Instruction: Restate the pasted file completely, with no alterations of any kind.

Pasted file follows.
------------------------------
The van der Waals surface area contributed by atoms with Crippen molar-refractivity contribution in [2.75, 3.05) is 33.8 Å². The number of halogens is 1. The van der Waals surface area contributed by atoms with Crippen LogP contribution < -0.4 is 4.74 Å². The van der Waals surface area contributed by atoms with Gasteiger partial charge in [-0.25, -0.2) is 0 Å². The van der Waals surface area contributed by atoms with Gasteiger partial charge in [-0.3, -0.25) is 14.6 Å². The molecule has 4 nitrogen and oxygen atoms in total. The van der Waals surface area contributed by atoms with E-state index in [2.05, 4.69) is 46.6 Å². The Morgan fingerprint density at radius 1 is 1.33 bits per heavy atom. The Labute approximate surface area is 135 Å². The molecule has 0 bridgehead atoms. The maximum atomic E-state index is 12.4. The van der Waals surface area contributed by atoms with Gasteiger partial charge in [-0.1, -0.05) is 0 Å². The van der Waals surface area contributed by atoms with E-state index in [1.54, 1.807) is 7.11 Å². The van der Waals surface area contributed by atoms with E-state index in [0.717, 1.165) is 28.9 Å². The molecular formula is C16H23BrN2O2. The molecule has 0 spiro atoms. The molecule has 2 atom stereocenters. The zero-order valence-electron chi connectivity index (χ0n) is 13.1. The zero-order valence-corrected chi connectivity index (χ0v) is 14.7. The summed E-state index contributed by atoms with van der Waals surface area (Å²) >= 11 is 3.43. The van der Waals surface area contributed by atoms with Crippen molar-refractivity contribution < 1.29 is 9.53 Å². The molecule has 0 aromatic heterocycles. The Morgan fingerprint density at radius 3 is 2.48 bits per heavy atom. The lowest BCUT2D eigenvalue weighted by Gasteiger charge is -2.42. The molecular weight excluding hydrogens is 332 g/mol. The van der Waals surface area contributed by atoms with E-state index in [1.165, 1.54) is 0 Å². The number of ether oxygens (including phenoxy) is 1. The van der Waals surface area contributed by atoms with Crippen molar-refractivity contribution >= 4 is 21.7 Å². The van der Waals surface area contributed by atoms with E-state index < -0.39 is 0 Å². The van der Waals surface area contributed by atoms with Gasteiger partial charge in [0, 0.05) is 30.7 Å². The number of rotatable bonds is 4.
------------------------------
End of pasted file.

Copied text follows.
The van der Waals surface area contributed by atoms with Crippen molar-refractivity contribution in [2.75, 3.05) is 33.8 Å². The number of halogens is 1. The van der Waals surface area contributed by atoms with Crippen LogP contribution < -0.4 is 4.74 Å². The van der Waals surface area contributed by atoms with Gasteiger partial charge in [-0.25, -0.2) is 0 Å². The van der Waals surface area contributed by atoms with Gasteiger partial charge in [-0.3, -0.25) is 14.6 Å². The molecule has 4 nitrogen and oxygen atoms in total. The van der Waals surface area contributed by atoms with E-state index in [2.05, 4.69) is 46.6 Å². The Morgan fingerprint density at radius 1 is 1.33 bits per heavy atom. The Labute approximate surface area is 135 Å². The molecule has 0 bridgehead atoms. The maximum atomic E-state index is 12.4. The van der Waals surface area contributed by atoms with Gasteiger partial charge in [-0.1, -0.05) is 0 Å². The van der Waals surface area contributed by atoms with E-state index in [1.54, 1.807) is 7.11 Å². The van der Waals surface area contributed by atoms with E-state index in [0.717, 1.165) is 28.9 Å². The molecular formula is C16H23BrN2O2. The molecule has 0 spiro atoms. The molecule has 2 atom stereocenters. The zero-order valence-electron chi connectivity index (χ0n) is 13.1. The zero-order valence-corrected chi connectivity index (χ0v) is 14.7. The summed E-state index contributed by atoms with van der Waals surface area (Å²) >= 11 is 3.43. The van der Waals surface area contributed by atoms with Crippen molar-refractivity contribution < 1.29 is 9.53 Å². The molecule has 0 aromatic heterocycles. The Morgan fingerprint density at radius 3 is 2.48 bits per heavy atom. The lowest BCUT2D eigenvalue weighted by Gasteiger charge is -2.42. The molecular weight excluding hydrogens is 332 g/mol. The van der Waals surface area contributed by atoms with E-state index in [1.165, 1.54) is 0 Å². The number of ether oxygens (including phenoxy) is 1. The van der Waals surface area contributed by atoms with Crippen molar-refractivity contribution >= 4 is 21.7 Å². The van der Waals surface area contributed by atoms with E-state index < -0.39 is 0 Å². The van der Waals surface area contributed by atoms with Gasteiger partial charge in [0, 0.05) is 30.7 Å². The number of rotatable bonds is 4.